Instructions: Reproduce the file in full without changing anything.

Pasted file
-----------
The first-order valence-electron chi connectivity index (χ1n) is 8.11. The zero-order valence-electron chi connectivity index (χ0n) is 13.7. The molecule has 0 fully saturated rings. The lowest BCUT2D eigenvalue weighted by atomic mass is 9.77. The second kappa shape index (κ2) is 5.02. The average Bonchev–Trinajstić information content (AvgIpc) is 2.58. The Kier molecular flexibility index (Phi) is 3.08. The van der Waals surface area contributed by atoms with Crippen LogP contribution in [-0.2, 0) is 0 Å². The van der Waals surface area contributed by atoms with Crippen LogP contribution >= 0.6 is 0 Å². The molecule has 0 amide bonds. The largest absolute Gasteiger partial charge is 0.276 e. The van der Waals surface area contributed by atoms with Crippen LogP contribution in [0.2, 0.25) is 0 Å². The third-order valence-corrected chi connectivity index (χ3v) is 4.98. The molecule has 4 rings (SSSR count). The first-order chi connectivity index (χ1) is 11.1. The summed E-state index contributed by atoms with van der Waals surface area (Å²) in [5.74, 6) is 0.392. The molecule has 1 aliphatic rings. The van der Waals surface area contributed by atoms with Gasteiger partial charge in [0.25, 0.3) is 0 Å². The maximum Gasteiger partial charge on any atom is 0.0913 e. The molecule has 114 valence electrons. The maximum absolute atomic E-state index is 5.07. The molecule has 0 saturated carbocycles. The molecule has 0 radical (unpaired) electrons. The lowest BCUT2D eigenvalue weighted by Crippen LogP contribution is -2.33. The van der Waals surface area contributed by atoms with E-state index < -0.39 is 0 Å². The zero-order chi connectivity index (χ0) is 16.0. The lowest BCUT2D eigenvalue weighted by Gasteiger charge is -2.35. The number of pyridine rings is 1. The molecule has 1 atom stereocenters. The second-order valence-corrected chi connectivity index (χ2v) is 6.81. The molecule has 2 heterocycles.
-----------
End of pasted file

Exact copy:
The first-order valence-electron chi connectivity index (χ1n) is 8.11. The zero-order valence-electron chi connectivity index (χ0n) is 13.7. The molecule has 0 fully saturated rings. The lowest BCUT2D eigenvalue weighted by atomic mass is 9.77. The second kappa shape index (κ2) is 5.02. The average Bonchev–Trinajstić information content (AvgIpc) is 2.58. The Kier molecular flexibility index (Phi) is 3.08. The van der Waals surface area contributed by atoms with Crippen LogP contribution in [-0.2, 0) is 0 Å². The van der Waals surface area contributed by atoms with Crippen LogP contribution >= 0.6 is 0 Å². The molecule has 0 amide bonds. The largest absolute Gasteiger partial charge is 0.276 e. The van der Waals surface area contributed by atoms with Crippen LogP contribution in [0.2, 0.25) is 0 Å². The third-order valence-corrected chi connectivity index (χ3v) is 4.98. The molecule has 4 rings (SSSR count). The first-order chi connectivity index (χ1) is 11.1. The summed E-state index contributed by atoms with van der Waals surface area (Å²) in [5.74, 6) is 0.392. The molecule has 1 aliphatic rings. The van der Waals surface area contributed by atoms with Gasteiger partial charge in [0.25, 0.3) is 0 Å². The maximum Gasteiger partial charge on any atom is 0.0913 e. The molecule has 114 valence electrons. The maximum absolute atomic E-state index is 5.07. The molecule has 0 saturated carbocycles. The molecule has 0 radical (unpaired) electrons. The lowest BCUT2D eigenvalue weighted by Crippen LogP contribution is -2.33. The van der Waals surface area contributed by atoms with E-state index < -0.39 is 0 Å². The zero-order chi connectivity index (χ0) is 16.0. The lowest BCUT2D eigenvalue weighted by Gasteiger charge is -2.35. The number of pyridine rings is 1. The molecule has 1 atom stereocenters. The second-order valence-corrected chi connectivity index (χ2v) is 6.81. The molecule has 2 heterocycles.